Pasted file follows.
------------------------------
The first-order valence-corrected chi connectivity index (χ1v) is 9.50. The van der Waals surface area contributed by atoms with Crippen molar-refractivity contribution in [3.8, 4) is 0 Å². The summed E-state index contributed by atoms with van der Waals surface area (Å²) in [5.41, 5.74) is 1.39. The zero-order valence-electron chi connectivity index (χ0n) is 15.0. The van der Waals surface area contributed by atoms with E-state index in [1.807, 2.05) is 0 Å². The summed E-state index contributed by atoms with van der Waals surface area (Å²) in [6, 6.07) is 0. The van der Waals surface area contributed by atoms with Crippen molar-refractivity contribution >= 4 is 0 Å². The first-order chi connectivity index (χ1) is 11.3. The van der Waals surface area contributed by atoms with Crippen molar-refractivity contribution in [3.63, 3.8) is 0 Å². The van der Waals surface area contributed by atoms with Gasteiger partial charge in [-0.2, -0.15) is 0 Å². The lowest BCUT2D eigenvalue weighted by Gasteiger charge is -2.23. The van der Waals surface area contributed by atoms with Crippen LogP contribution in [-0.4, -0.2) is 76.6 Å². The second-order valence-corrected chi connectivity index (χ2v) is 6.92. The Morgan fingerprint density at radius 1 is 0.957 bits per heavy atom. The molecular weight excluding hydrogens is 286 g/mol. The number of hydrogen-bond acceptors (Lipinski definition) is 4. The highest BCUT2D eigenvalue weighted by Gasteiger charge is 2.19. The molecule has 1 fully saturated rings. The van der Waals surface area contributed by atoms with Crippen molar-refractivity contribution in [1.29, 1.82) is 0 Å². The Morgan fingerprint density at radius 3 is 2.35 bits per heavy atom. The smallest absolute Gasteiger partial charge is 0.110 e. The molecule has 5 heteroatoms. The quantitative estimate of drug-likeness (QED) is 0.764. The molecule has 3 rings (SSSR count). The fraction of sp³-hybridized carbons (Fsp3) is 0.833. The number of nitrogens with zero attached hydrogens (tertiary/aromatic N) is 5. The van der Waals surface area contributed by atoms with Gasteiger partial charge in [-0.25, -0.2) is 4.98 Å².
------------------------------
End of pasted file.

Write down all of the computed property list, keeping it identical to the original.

The first-order valence-corrected chi connectivity index (χ1v) is 9.50. The van der Waals surface area contributed by atoms with Crippen molar-refractivity contribution in [3.8, 4) is 0 Å². The summed E-state index contributed by atoms with van der Waals surface area (Å²) in [5.41, 5.74) is 1.39. The zero-order valence-electron chi connectivity index (χ0n) is 15.0. The van der Waals surface area contributed by atoms with E-state index in [1.807, 2.05) is 0 Å². The summed E-state index contributed by atoms with van der Waals surface area (Å²) in [6, 6.07) is 0. The van der Waals surface area contributed by atoms with Crippen molar-refractivity contribution >= 4 is 0 Å². The first-order chi connectivity index (χ1) is 11.3. The van der Waals surface area contributed by atoms with Crippen molar-refractivity contribution in [3.63, 3.8) is 0 Å². The van der Waals surface area contributed by atoms with Gasteiger partial charge in [-0.2, -0.15) is 0 Å². The lowest BCUT2D eigenvalue weighted by Gasteiger charge is -2.23. The van der Waals surface area contributed by atoms with Crippen LogP contribution in [-0.4, -0.2) is 76.6 Å². The second-order valence-corrected chi connectivity index (χ2v) is 6.92. The Morgan fingerprint density at radius 1 is 0.957 bits per heavy atom. The molecular weight excluding hydrogens is 286 g/mol. The number of hydrogen-bond acceptors (Lipinski definition) is 4. The highest BCUT2D eigenvalue weighted by Gasteiger charge is 2.19. The molecule has 1 fully saturated rings. The van der Waals surface area contributed by atoms with Crippen molar-refractivity contribution in [1.29, 1.82) is 0 Å². The Morgan fingerprint density at radius 3 is 2.35 bits per heavy atom. The smallest absolute Gasteiger partial charge is 0.110 e. The molecule has 5 heteroatoms. The quantitative estimate of drug-likeness (QED) is 0.764. The molecule has 3 rings (SSSR count). The fraction of sp³-hybridized carbons (Fsp3) is 0.833. The number of nitrogens with zero attached hydrogens (tertiary/aromatic N) is 5. The van der Waals surface area contributed by atoms with Gasteiger partial charge in [-0.25, -0.2) is 4.98 Å².